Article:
As Dave has outlined, new program launches, targeted design win ramps and market share gains are translating into improving order visibility and as a result we continue to outpace market growth and to show further operating leverage. Specifically, assuming revenue of $225 million in the September quarter, we suggest modeling a sequential gross margin expansion of 10 to 30 basis points and operating expenses of approximately $58 million yielding an operating margin of roughly 15%.

Below the line we suggest modeling interest expense of $300,000.00 and $900,000.00 for taxes. In turn we intend to deliver $0.20 of diluted earnings per share off a base of 166.5 million shares. To put our performance in better context, it’s worth noting the trajectory of our improvement. In fiscal 2006 we recorded $0.21 of diluted earnings per share. In fiscal 2007 we posted $0.48 for the entire year and by virtue of our guidance we are at an $0.80 annualized EPS run rate and that, with us heading into a seasonally strong back half of the year with the opportunity for further improvements going forward.

Question-and-Answer Session

Operator

(Operator Instructions) Your first question comes from Stephen Ferranti - Stephens Inc.

Stephen Ferranti - Stephens Inc.

I felt the quarter was particularly noteworthy given that two of your biggest customers continued to seek challenges last quarter. How do you factor that into your guidance as you look ahead into the fourth quarter?

David Aldrich

I believe that given the diversification we have among our customer set we are starting to see increasingly over time when we see shifts among the OEMs it doesn’t impact the way it once did. It doesn’t impact us the way it once did and so that stability has been entered into our business and so we’re a little bit less impacted by share shifts. Having said that, we’ve used a similar approach as we have for the last several quarters in creating our guidance in a prudent way, Don?

Donald Palette

Yes, that’s correct, that’s the approach.

Stephen Ferranti - Stephens Inc.

Are you seeing any signs of up tick at those particular customers? I guess I’m most interested in what you’re seeing at Sony Ericsson these days.

Liam Griffin

Yes, actually what we’re seeing is a pretty balanced attack right now. We are gaining share primarily in new multi mode designs and our position there is expanding there quite well. I wouldn’t put it on one specific account. I think our attack is quite balanced now among each of the top five and we’re growing in every one of those.

Operator

Your next question comes from Ittai Kidron - Oppenheimer.

Ittai Kidron – Oppenheimer

Don with regards to the interest income this quarter, it is the third quarter in a row where it is declining while your cash balance is growing quite nicely, so it is counter intuitive to me. Could you explain that and also your interest expense guidance of $300, is that net on a net basis interest income minus expenses?

David Aldrich

Yes well onto the second one first, that’s net; when I gave that guidance, that’s interest income minus interest expense, so the guidance is an expense for Q4. The question on our overall return, what you’re seeing is that with what’s going on in the financial markets, the instruments that we have our cash in, the returns on that interest has been dropping over the past several quarters and that’s exactly what you’re seeing with the interest dropping.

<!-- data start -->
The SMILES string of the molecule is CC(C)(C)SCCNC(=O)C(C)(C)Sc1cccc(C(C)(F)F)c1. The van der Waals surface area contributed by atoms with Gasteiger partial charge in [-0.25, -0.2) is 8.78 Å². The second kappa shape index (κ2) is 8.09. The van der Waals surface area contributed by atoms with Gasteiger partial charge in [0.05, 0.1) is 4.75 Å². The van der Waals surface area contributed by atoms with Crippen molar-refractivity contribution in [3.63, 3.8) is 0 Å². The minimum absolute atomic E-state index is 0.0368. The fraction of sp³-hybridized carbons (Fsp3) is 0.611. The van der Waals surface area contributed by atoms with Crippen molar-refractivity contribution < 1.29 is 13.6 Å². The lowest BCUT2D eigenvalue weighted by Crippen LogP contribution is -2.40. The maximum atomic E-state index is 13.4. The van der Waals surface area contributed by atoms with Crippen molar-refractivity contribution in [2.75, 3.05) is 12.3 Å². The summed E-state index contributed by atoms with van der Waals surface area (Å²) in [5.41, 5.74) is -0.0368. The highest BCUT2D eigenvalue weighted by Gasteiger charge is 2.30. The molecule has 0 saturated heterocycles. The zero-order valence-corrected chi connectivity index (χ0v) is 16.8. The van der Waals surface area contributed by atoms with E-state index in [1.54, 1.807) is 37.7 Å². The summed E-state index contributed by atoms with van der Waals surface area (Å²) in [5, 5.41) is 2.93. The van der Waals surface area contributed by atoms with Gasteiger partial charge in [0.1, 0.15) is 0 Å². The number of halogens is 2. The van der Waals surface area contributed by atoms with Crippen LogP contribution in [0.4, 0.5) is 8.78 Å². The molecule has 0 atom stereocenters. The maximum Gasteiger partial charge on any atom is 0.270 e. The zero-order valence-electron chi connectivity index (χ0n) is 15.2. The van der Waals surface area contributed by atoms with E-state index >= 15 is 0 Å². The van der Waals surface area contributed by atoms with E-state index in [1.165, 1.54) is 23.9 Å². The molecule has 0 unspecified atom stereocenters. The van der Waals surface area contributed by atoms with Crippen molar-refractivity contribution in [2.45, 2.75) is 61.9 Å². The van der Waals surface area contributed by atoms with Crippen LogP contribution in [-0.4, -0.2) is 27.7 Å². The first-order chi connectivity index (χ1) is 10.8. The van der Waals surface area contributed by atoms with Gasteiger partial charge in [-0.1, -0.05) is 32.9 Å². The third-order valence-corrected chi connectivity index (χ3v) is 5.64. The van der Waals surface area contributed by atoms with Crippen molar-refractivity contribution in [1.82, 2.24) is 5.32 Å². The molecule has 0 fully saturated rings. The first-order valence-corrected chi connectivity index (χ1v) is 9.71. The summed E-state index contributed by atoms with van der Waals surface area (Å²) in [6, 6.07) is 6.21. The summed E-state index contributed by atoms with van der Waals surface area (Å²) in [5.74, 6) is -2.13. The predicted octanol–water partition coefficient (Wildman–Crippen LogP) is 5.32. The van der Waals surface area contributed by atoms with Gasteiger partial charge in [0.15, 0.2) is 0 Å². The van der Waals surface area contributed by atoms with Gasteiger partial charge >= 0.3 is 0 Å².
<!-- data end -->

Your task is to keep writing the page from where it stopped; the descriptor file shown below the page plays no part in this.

Ittai Kidron – Oppenheimer

It’s good to know, you should be thinking about a buy back at this point.

Dave, can you comment about, through the quarter there has been a significant concern about slow down enhanced market and macro. I know that your guidance is an agglomeration of your forecast and I’m hoping to assume some hair cuts to some estimates, but can you give us a little bit more color as to every quarter you have an OEM that beats an OEM that misses, that’s part of the mix, but can you tell us how that mix in general ended up in the quarter. Was there one OEM more than others responsible for the upside in our numbers and how do you expect that to differ in the September quarter?

David Aldrich

Clearly we’re seeing some choppiness to the environment. We’re seeing some strength in smart phones; we’re seeing strength in our multi-mode phones and our multi-mode phone customers. We’re seeing somewhat slower growth in some of the more mature markets, North America for example, Western Europe. Having said that, the important issue for us is that we are gaining share, we are gaining higher dollar contents and growth in fact across all top five accounts, so that’s allowing us to outpace the market growth and we’ve taken those program ramps, I think an appropriate view of the overall market into consideration as we’ve created our guidance, but it has been choppy.

Operator

Your next question comes from Cody Acree - Stifel Nicolaus.

Cody Acree - Stifel Nicolaus

With regard to that overall market, given the movement to higher dollar content to 3G to smart phones, if you had to look at say Nokia as 10ish % unit growth forecast for the total market, how does that compare to what you would expect your total available market to be growing, X of course the analogue business?

Liam Griffin

Yes, we’re encouraged with Nokia’s numbers; they’re about in line with what we were seeing per overall handset units. But I think one of the issues that you may be getting to with it is if you look at the actual handset counts, the power amplifier cam goes up quite a bit more; so if you look at wedge devices, for example, you have maybe two or three bands of WCDMA anchored with an edge FEM. We’re seeing much more of that content, so the actual power amplifier cam is growing much faster than let’s say a high single-digit or 10% handset unit cam.

Cody Acree - Stifel Nicolaus

So can you give any variance to that? I mean to you think, is there a percentage? If it’s a 10% do you add 2% or 3% or is it more?

Liam Griffin